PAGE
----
Kansas Researcher Busted for Working for the Chinese Government
A Kansas associate professor hid the work he was doing for the Chinese government while working at the University of Kansas.
According to federal charges filed on Wednesday, January 15, 2020, the man also attempted to recruit other researchers and students.
Feng “Franklin” Tao, 47, of Lawrence, Kansas was charged with two counts of wire fraud and one count of program fraud for failure to disclose on conflict-of-interest forms of the work he was doing for China while working as a full-time associate professor at the University of Kansas’ Center for Environmental Beneficial Catalysis. Prosecutors said the U.S. Department of Energy funded some of Tao’s research at the University of Kansas.
The 16-page indictment details how China bolstered its meteoric economic growth by offering scholarships or funding to foreign students or visiting professors who were attending or working at American universities. The Chinese government also used “talent plans” with the purpose of encouraging the transfer of original ideas and intellectual property from U.S. universities to Chinese government institutions to boost Chinese “scientific development, economic prosperity, and national security.”
These plans have existed since the early 1990s, but the Chinese government revitalized them in 2007 as part of its strategy to augment economic development, federal prosecutors said. The Communist Party of China presides over all talent plan applicants, and the government administers and finances the program by cooperating with other agencies within the Chinese government.
As of 2016, China has more than 56,000 talent program participants carrying out the Communist Party’s interests abroad. The indictment said the Changjiang Professorship was one program the Chinese government and the Communist Party sponsored.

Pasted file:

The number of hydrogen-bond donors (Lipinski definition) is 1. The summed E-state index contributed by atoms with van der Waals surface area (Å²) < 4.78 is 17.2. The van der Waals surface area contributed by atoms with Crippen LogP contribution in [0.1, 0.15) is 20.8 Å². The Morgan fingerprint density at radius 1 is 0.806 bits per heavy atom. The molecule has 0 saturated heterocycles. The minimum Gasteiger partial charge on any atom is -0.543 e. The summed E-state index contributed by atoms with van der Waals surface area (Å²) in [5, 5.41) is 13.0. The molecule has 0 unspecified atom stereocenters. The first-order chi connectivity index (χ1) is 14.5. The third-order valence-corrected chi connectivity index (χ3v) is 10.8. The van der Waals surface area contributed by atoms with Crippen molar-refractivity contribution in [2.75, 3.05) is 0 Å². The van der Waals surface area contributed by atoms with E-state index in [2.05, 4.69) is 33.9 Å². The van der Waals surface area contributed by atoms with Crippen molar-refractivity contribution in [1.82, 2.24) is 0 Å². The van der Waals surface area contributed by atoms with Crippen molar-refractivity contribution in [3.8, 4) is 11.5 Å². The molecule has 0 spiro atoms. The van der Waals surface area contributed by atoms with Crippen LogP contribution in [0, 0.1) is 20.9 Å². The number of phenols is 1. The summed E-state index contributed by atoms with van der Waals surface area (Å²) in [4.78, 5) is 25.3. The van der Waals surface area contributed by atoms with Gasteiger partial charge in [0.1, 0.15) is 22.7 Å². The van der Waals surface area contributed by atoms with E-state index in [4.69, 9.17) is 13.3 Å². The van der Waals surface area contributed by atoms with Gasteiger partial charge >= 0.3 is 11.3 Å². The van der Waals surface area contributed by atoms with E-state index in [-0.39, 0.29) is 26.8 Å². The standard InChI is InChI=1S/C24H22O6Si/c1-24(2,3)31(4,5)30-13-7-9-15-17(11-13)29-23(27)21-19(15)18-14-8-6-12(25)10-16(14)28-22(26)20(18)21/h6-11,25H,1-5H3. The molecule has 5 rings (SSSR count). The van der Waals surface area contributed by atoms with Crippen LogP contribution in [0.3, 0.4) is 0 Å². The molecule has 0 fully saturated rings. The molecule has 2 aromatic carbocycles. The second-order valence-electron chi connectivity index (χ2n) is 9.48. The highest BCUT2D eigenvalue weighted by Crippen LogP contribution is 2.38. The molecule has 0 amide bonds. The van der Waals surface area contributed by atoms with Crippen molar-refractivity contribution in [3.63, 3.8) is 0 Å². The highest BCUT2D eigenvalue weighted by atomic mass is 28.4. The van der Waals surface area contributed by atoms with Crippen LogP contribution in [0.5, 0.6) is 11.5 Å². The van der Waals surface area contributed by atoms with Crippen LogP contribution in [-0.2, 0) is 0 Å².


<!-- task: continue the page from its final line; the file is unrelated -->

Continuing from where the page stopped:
According to the indictment, Tao allegedly did not disclose to the University of Kansas his involvement in the Changjiang Professorship or the salary he received for his appointment to Fuzhou University in Fuzhou, China.
Under the Changjiang contract, Tao was required to recruit two to three doctor students and three to four master’s students annually to work with him at Fuzhou University, according to the indictment.
Federal prosecutors also noted in the indictment several email exchanges showing Tao’s efforts to recruit students and researchers for employment opportunities in China.
Additionally, the indictment alleges Tao sponsored at least four researchers and students visiting the University of Kansas from China.
One of Tao’s researchers joined his research team back in Fuzhou University.
Federal prosecutors highlighted numerous trips Tao took in 2017 and 2018 to China. Tao also performed “some duties” at Nagoya University in Japan.
Before he was arrested in August 2019, Tao was listed as a member of the Fuzhou University on its website. Right after his arrest, all mention of Tao were wiped off the Fuzhou website. According to prosecutors, Tao never asked the University of Kansas for permission to work at Fuzhou University or Nagoya University.
Tao was an associate professor of engineering at the University of Kansas . He was born in China and moved stateside in 2002. He has been employed since August 2014 at the University of Kansas’s Center for Environmentally Beneficial Catalysis in Lawrence. The center carries out research on sustainable technology to conserve natural resources and energy.